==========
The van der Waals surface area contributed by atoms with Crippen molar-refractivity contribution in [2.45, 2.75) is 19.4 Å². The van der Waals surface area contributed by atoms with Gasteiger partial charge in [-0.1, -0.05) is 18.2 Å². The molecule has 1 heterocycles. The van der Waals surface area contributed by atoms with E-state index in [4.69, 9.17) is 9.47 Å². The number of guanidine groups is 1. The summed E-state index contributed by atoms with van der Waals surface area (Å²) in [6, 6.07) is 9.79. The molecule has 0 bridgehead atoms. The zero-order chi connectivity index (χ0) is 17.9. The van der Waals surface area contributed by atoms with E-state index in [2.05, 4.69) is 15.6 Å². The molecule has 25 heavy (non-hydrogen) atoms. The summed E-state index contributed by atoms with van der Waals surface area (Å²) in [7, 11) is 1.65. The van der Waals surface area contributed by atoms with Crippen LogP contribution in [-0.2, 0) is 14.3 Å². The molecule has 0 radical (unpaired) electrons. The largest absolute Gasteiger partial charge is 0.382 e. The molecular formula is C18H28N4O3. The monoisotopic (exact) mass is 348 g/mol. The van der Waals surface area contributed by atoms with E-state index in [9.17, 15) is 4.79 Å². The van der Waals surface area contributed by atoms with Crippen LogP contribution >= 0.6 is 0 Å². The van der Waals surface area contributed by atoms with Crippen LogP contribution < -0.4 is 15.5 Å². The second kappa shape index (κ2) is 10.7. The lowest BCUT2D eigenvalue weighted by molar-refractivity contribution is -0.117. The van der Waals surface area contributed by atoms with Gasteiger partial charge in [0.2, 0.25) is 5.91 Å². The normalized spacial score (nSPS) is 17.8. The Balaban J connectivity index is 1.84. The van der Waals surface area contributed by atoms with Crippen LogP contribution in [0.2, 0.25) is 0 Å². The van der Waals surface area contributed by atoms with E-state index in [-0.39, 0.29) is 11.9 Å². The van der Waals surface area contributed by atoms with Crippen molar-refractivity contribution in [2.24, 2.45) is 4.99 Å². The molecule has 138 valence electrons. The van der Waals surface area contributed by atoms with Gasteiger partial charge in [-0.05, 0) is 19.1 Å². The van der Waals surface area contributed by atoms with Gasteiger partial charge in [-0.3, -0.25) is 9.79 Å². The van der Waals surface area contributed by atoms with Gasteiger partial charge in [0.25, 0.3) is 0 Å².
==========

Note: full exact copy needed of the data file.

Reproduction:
The van der Waals surface area contributed by atoms with Crippen molar-refractivity contribution in [2.45, 2.75) is 19.4 Å². The van der Waals surface area contributed by atoms with Gasteiger partial charge in [-0.1, -0.05) is 18.2 Å². The molecule has 1 heterocycles. The van der Waals surface area contributed by atoms with E-state index in [4.69, 9.17) is 9.47 Å². The number of guanidine groups is 1. The summed E-state index contributed by atoms with van der Waals surface area (Å²) in [6, 6.07) is 9.79. The molecule has 0 bridgehead atoms. The zero-order chi connectivity index (χ0) is 17.9. The van der Waals surface area contributed by atoms with E-state index in [2.05, 4.69) is 15.6 Å². The molecule has 25 heavy (non-hydrogen) atoms. The summed E-state index contributed by atoms with van der Waals surface area (Å²) in [7, 11) is 1.65. The van der Waals surface area contributed by atoms with Crippen LogP contribution in [-0.2, 0) is 14.3 Å². The molecule has 0 radical (unpaired) electrons. The largest absolute Gasteiger partial charge is 0.382 e. The molecular formula is C18H28N4O3. The monoisotopic (exact) mass is 348 g/mol. The van der Waals surface area contributed by atoms with E-state index in [9.17, 15) is 4.79 Å². The van der Waals surface area contributed by atoms with Crippen LogP contribution >= 0.6 is 0 Å². The van der Waals surface area contributed by atoms with Crippen LogP contribution < -0.4 is 15.5 Å². The second kappa shape index (κ2) is 10.7. The lowest BCUT2D eigenvalue weighted by molar-refractivity contribution is -0.117. The van der Waals surface area contributed by atoms with Gasteiger partial charge in [0.2, 0.25) is 5.91 Å². The normalized spacial score (nSPS) is 17.8. The Balaban J connectivity index is 1.84. The van der Waals surface area contributed by atoms with Crippen LogP contribution in [0.2, 0.25) is 0 Å². The van der Waals surface area contributed by atoms with E-state index in [-0.39, 0.29) is 11.9 Å². The van der Waals surface area contributed by atoms with Crippen molar-refractivity contribution in [2.24, 2.45) is 4.99 Å². The molecule has 138 valence electrons. The van der Waals surface area contributed by atoms with Gasteiger partial charge in [-0.05, 0) is 19.1 Å². The van der Waals surface area contributed by atoms with Gasteiger partial charge in [-0.3, -0.25) is 9.79 Å². The van der Waals surface area contributed by atoms with Gasteiger partial charge in [0.25, 0.3) is 0 Å².